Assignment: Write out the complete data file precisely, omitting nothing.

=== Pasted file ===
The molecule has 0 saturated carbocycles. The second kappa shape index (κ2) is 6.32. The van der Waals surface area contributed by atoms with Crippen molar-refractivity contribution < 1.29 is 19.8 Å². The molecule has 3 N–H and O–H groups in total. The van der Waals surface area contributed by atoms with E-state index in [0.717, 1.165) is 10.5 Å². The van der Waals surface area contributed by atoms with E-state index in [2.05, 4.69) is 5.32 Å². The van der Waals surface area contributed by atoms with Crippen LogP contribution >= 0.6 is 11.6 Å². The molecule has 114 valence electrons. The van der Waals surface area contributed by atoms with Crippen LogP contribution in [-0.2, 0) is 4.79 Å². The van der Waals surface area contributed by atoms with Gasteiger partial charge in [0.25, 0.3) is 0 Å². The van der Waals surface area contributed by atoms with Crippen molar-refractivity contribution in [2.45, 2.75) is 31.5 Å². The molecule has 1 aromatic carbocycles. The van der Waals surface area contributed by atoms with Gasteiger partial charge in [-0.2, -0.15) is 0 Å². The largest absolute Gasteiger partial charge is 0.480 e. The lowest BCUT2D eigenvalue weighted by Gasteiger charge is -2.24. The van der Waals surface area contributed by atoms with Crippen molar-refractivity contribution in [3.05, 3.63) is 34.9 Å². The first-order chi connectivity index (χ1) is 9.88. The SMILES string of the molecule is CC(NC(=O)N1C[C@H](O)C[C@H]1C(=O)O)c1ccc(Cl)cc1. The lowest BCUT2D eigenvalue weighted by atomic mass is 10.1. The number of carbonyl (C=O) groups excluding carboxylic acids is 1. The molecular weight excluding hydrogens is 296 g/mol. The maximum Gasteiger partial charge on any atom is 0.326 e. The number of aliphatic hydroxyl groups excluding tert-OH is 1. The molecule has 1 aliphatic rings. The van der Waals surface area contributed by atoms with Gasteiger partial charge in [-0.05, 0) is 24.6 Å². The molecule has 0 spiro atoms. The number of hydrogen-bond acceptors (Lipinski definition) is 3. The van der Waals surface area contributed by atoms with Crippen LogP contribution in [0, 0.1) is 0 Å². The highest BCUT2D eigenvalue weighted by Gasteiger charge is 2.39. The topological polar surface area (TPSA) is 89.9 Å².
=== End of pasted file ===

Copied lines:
The molecule has 0 saturated carbocycles. The second kappa shape index (κ2) is 6.32. The van der Waals surface area contributed by atoms with Crippen molar-refractivity contribution < 1.29 is 19.8 Å². The molecule has 3 N–H and O–H groups in total. The van der Waals surface area contributed by atoms with E-state index in [0.717, 1.165) is 10.5 Å². The van der Waals surface area contributed by atoms with E-state index in [2.05, 4.69) is 5.32 Å². The van der Waals surface area contributed by atoms with Crippen LogP contribution >= 0.6 is 11.6 Å². The molecule has 114 valence electrons. The van der Waals surface area contributed by atoms with Crippen LogP contribution in [-0.2, 0) is 4.79 Å². The van der Waals surface area contributed by atoms with Gasteiger partial charge in [0.25, 0.3) is 0 Å². The van der Waals surface area contributed by atoms with Crippen molar-refractivity contribution in [2.45, 2.75) is 31.5 Å². The molecule has 1 aromatic carbocycles. The van der Waals surface area contributed by atoms with Gasteiger partial charge in [-0.2, -0.15) is 0 Å². The largest absolute Gasteiger partial charge is 0.480 e. The lowest BCUT2D eigenvalue weighted by Gasteiger charge is -2.24. The van der Waals surface area contributed by atoms with Crippen molar-refractivity contribution in [3.05, 3.63) is 34.9 Å². The first-order chi connectivity index (χ1) is 9.88. The SMILES string of the molecule is CC(NC(=O)N1C[C@H](O)C[C@H]1C(=O)O)c1ccc(Cl)cc1. The lowest BCUT2D eigenvalue weighted by atomic mass is 10.1. The number of carbonyl (C=O) groups excluding carboxylic acids is 1. The molecular weight excluding hydrogens is 296 g/mol. The maximum Gasteiger partial charge on any atom is 0.326 e. The number of aliphatic hydroxyl groups excluding tert-OH is 1. The molecule has 1 aliphatic rings. The van der Waals surface area contributed by atoms with Gasteiger partial charge in [-0.05, 0) is 24.6 Å². The molecule has 0 spiro atoms. The number of hydrogen-bond acceptors (Lipinski definition) is 3. The van der Waals surface area contributed by atoms with Crippen LogP contribution in [0, 0.1) is 0 Å². The highest BCUT2D eigenvalue weighted by Gasteiger charge is 2.39. The topological polar surface area (TPSA) is 89.9 Å².